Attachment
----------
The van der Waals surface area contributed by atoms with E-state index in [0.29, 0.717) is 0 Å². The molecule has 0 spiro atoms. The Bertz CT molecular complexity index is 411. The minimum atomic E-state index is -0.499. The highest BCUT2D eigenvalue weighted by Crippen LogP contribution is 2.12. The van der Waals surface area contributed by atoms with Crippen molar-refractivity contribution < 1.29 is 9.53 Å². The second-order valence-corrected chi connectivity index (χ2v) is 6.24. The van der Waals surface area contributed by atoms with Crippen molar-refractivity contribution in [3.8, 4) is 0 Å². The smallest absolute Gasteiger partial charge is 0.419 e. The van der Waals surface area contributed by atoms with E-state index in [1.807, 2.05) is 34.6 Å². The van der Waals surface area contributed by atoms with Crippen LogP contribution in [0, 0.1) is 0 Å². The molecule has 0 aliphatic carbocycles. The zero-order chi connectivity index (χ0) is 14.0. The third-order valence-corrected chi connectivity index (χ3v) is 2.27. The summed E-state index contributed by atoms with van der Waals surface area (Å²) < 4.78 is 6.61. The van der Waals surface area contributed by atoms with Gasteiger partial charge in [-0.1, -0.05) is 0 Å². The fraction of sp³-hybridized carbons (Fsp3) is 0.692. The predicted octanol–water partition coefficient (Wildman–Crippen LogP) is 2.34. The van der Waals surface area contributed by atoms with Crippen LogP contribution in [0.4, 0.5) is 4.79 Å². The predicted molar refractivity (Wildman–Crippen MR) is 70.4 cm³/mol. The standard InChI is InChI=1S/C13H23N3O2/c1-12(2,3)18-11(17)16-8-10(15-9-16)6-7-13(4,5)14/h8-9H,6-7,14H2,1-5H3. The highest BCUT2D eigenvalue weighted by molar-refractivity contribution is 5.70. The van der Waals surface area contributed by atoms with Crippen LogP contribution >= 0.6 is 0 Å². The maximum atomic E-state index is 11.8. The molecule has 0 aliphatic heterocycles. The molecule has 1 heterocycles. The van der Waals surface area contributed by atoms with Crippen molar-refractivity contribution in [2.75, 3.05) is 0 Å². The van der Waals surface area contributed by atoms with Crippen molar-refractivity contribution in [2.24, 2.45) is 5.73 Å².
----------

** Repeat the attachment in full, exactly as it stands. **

The van der Waals surface area contributed by atoms with E-state index in [0.29, 0.717) is 0 Å². The molecule has 0 spiro atoms. The Bertz CT molecular complexity index is 411. The minimum atomic E-state index is -0.499. The highest BCUT2D eigenvalue weighted by Crippen LogP contribution is 2.12. The van der Waals surface area contributed by atoms with Crippen molar-refractivity contribution < 1.29 is 9.53 Å². The second-order valence-corrected chi connectivity index (χ2v) is 6.24. The van der Waals surface area contributed by atoms with Crippen molar-refractivity contribution in [3.8, 4) is 0 Å². The smallest absolute Gasteiger partial charge is 0.419 e. The van der Waals surface area contributed by atoms with E-state index in [1.807, 2.05) is 34.6 Å². The van der Waals surface area contributed by atoms with Crippen LogP contribution in [0, 0.1) is 0 Å². The molecule has 0 aliphatic carbocycles. The zero-order chi connectivity index (χ0) is 14.0. The third-order valence-corrected chi connectivity index (χ3v) is 2.27. The summed E-state index contributed by atoms with van der Waals surface area (Å²) < 4.78 is 6.61. The van der Waals surface area contributed by atoms with Gasteiger partial charge in [-0.1, -0.05) is 0 Å². The fraction of sp³-hybridized carbons (Fsp3) is 0.692. The predicted octanol–water partition coefficient (Wildman–Crippen LogP) is 2.34. The van der Waals surface area contributed by atoms with Crippen LogP contribution in [0.4, 0.5) is 4.79 Å². The predicted molar refractivity (Wildman–Crippen MR) is 70.4 cm³/mol. The standard InChI is InChI=1S/C13H23N3O2/c1-12(2,3)18-11(17)16-8-10(15-9-16)6-7-13(4,5)14/h8-9H,6-7,14H2,1-5H3. The highest BCUT2D eigenvalue weighted by molar-refractivity contribution is 5.70. The van der Waals surface area contributed by atoms with Crippen LogP contribution >= 0.6 is 0 Å². The maximum atomic E-state index is 11.8. The molecule has 0 aliphatic heterocycles. The molecule has 1 heterocycles. The van der Waals surface area contributed by atoms with Crippen molar-refractivity contribution in [2.75, 3.05) is 0 Å². The van der Waals surface area contributed by atoms with Crippen molar-refractivity contribution in [2.24, 2.45) is 5.73 Å².